Rene Leclerc of the St. Vincent De Paul Society and Nola Daintith of the Cariboo Chilcotin Conservation Society carry potatoes out to a vehicle so they can give a little extra for their Christmas hampers this year.

Community roots feed neighbours

Conservation Society gifts potatoes, donations

Farm-fresh produce alongside non-perishables will be supplementing Christmas supplies for some needy families this year.

At the Potato House, the Cariboo Chilcotin Conservation Society (CCCS) handed out 400 pounds of potatoes, non perishables donated from the Earth Friendly Holiday event and $100 each to Pregnancy Outreach and the St. Vincent De Paul Society, on Dec. 12, just in time for Christmas

The potatoes stem from the Gleaning Project — a three-year-old program where the Conservation Society partners with local farms at the end of the harvest season to collect leftover fruits and veggies.

In October, the society partnered with Earl Wilson at Silver Birch Farm in Soda Creek, where they were able to dig up and collect 4,000 pounds of potatoes.

“We did the potato pick and we’ve got the root cellar full,” says co-ordinator and sustainable life educator Vanessa Moberg.

Read more: One potato, two potato, three potato, more

The CCTS also fundraised and collected non-perishable goods for their food bank programs through their Earth Friendly Holiday Event held at the Central Cariboo Arts Centre.

CCTS has previously handed out potatoes and other farm-fresh goods to St. Vincent De Paul and to Pregnancy Outreach.

“These two are the main beneficiaries of our potatoes so we thought we would also give them the food and the money,” says Moberg.

St. Vincent De Paul took the potatoes to add to their Christmas Hampers this year. They’re hoping to add five pounds per hamper handed out.

“Our conservation society is saving the planet and helping us feed our neighbours so we couldn’t ask for better,” says Tim Hicks, who helps with the program.

“We’re just so appreciative with what these guys are doing — just helping us with this stuff,” says Rene Leclerc, who is also with St. Vincent De Paul.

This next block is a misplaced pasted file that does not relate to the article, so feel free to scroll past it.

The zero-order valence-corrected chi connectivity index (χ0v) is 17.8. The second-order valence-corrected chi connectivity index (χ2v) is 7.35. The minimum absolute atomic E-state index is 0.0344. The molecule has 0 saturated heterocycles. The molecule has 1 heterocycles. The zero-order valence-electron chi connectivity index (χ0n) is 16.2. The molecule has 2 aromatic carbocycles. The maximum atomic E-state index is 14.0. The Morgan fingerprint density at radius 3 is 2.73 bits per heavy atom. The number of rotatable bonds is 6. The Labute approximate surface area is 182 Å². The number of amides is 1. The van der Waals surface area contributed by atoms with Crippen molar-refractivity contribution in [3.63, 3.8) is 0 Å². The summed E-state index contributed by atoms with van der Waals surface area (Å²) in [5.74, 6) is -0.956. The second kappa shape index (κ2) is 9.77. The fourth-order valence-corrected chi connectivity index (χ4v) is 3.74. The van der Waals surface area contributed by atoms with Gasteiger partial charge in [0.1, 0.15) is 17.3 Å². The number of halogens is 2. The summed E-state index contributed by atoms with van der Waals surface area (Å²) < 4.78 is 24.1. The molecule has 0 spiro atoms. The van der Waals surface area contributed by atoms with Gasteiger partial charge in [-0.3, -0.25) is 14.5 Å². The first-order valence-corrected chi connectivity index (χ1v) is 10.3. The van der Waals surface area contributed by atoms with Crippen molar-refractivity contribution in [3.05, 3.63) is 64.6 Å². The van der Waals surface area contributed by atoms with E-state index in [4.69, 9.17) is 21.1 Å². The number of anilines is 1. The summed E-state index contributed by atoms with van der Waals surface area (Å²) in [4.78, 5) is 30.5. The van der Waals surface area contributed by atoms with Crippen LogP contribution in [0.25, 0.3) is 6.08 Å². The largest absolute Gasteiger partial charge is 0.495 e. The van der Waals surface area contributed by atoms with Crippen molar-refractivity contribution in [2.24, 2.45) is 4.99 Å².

They hand out Monday hampers to groups in need.

“We are going to give them a little extra so they can have a dinner and this will be part of it,” he says.

In addition, the group thanks Taylor Made Cakes, Save-on-Foods and Safeway for their weekly contributions to their feeding programs.

Read more: Warm soup fosters sense of community

“Every week they are donating and that is keeping us afloat,” says Hicks.

“Every boost in co-operation and unity, neighbourhood — that just hits right here,” he says gesturing to his heart.

For Pregnancy Outreach, who has taken potatoes in the past, and came away with a box of extra food and a $100 cheque for their food program, the donations and the potatoes improves what they are able to offer.

“Basically, we are just able to hand out fresh produce. We have a food bank at the outreach which relies on donations from the community so it’s really nice to be able to hand out fresh produce with the food hampers so that makes a big difference for our families,” says Barbara Jones, program co-ordinator at the Pregnancy Outreach Program.

In late October, CCTS members sorted through and dried the potatoes, before storing them in a rented space in the root cellar of the Potato House. Since then, local groups have been able to glean what they need from the stored supplies.

Moberg says she is grateful for all the volunteers that have lent a hand to run their events, collect the potatoes and vegetables and even helped build the community root cellar,

“All the volunteers here — and there are many others that actually run the gleaning event and the earth friendly event — they are all volunteers and we couldn’t do it without them.”

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Oliver Berger is in a festive mood as he helps carry potatoes to be donated to the feeding program in the community on Dec. 12.

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